Barclays launches major drive to help SMEs tackle cybercrime

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  • Barclays has launched a nationwide campaign to help small businesses tackle cybercrime and fraud, with new research suggesting that online fraud has resulted in the loss of more than 50,000 jobs in the UK to date as SMEs had to make redundancies to recover costs.

    The research for Barclays by YouGov showed that almost half of SMEs surveyed (44 per cent) had been targeted by fraudsters, with approximately one in four (23 per cent) of those targeted having fallen victim.

    The average cost of a fraud to a business in the UK was almost £35,000[ii]. If these figures were applied to Northern Ireland’s more than 130,000 SMEs, the total cost would equate to more than £1bn to date.

    The findings were unveiled at a cyber-skills masterclass for Barclays Business Banking clients hosted by football legend and business owner Sol Campbell.

    In two thirds of cases across the UK, the businesses had to cover costs themselves[iii] – money that could otherwise have been invested in jobs, training or new equipment. 

    Barclays has seen a rise in sophisticated fraud with criminals targeting SMEs. This includes using “social engineering,” with emails or phone calls impersonating people such as suppliers, staff members or even the CEO, tricking victims into giving out information or making payments.

    Barclays has stepped up its mission to educate customers, including SMEs, about the growing risks of fraud and cybercrime, investing over £18 million during the past 24 months on its national Digisafe campaign, which has already engaged five million people. The bank has also prevented over £857 million of potential fraud and scams (more than £35 per customer) in the last year.

    Barclays also hosts workshops, the next of which will be taking place at the Barclays Eagle Lab at Ormeau Baths in Belfast on May 21, featuring speakers like Information Security Guru, Sean Hanna, who has over 25 years' technical experience in cyber security.

    Joanna McArdle, Relationship Director, Barclays Northern Ireland, said: “We’re on a mission to educate all small businesses of the growing risk of cybercrime and fraud. This isn’t a problem faced solely by big businesses – smaller, local companies are becoming increasingly targeted.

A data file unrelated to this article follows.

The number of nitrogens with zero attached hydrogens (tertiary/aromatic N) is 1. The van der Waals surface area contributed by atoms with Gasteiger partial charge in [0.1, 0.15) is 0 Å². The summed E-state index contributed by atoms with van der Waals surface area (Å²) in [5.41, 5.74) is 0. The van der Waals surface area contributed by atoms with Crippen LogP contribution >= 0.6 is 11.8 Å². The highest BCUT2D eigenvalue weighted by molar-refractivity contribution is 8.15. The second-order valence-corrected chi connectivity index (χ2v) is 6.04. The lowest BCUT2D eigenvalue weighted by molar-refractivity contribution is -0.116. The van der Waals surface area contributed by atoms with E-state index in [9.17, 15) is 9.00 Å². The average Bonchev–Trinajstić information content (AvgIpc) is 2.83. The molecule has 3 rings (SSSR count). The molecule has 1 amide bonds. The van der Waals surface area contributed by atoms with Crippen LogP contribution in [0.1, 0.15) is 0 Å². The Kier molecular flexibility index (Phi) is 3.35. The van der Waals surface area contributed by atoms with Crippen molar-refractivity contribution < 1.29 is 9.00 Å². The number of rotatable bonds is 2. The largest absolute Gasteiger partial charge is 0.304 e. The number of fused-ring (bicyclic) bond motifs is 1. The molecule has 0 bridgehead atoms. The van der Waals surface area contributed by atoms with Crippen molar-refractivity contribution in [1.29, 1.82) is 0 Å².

“The staggering cost of these crimes can stop a small business from investing in new jobs, training or equipment, in turn boosting local economies.

    “Fraudsters are targeting hard-working entrepreneurs, in some cases impersonating suppliers and staff, intercepting emails and sending fake invoices. Barclays in Northern Ireland has noticed a significant increase in these attacks on local SMEs over the past twelve months.

    “However, the good news is that the vast majority of fraud against businesses can be easily prevented. Simple steps to increase security, such as having strong passwords and increased staff awareness, can all help combat fraud.”

    Sol Campbell, Arsenal football legend and business owner, said: “With a rise in online crime, it’s more important than ever that businesses keep an eye on the ball when it comes to cyber security.

    “In business as in football, you have to be strong, versatile and flexible - and as a defender, you need to trust your natural instincts. If an email or call sounds fake, check it.

    “Playing as a team and training are vital in business as well as sport. Managers should invest time letting staff know about the dangers of scams.

    “As an owner of a small business that has fallen foul of cyber criminals, I’m particularly keen to raise awareness and show fraudsters the red card.”

    [i] 10.6% of all SMEs surveyed had suffered a cyber-attack. 8.58% of these had made staff redundant to cover the cost of cybercrime. There are 5,687,000 small and medium-sized businesses in the UK (source: researchbriefings.files.parliament.uk/documents/SN06152/SN06152.pdf) meaning a minimum of 52,120 business have made at least one redundancy as a result of cybercrime

    [ii] Average cost per affected company was £34,942

    [iii] In only 33% of cases was the cost of the crime covered by either a bank, credit card provider or insurer

    Research was conducted by YouGov between 29th January and 9th February 2018 amongst 1,060 SME decision makers.

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